Please, free Ethiopia and Ethiopians! Enough with ‘melti’politica!

  7. Tesfai Gebre Tsion
    | #7

    Germa, don’t be misled by my name. I am not from Tigrai but I wish I was. I would have fought TPLF from its inception! Please, read me again and again. I might have not made myself very clear. I believe this is the crux of the Ethiopian political debacle.

  8. Tizibt
    | #8

    Miriam,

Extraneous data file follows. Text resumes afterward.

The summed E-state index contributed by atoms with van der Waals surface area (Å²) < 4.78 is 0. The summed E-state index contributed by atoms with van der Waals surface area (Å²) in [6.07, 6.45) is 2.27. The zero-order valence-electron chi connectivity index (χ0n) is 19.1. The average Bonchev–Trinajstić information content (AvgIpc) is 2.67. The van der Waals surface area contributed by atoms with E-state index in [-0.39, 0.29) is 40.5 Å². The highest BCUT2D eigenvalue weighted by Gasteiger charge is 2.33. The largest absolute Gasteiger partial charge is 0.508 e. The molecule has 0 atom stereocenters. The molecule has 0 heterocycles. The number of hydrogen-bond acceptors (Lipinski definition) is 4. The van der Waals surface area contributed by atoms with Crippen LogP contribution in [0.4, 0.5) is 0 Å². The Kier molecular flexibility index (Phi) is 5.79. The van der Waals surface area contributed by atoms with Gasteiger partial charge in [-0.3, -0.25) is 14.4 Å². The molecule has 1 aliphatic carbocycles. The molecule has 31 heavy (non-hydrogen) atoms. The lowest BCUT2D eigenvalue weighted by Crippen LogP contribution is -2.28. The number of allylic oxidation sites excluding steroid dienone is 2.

Thank you for your article and the in-depth analysis of land ownership laws in Ethiopia. Around 2004-2005 when the Zimbabwe government under Mugabe removed forcefully some slum dwellers from some part of the city for development, the International Community made such a clamor on how Mugabe was evicting the poor from the shanty town dwellings and that he was mistreating his people, etc., etc. In early 2005 I saw the Meles regime undertake similar actions and the hypocritical International Community did not even utter one word about the plight of the poor Ethiopians whose homes were demolished. Frankly, I don’t think the international community are in the slightest bit concerned about the mistreatment of Ethiopians, as their primary concern is that Meles might refuse to take the billions of dollars they provide in financial aid. It appears that this is the reason for their silence. I presume that the international humanitarian organizations are also at a loss since they no longer have the ear of the international community with regard to the plight of Ethiopians.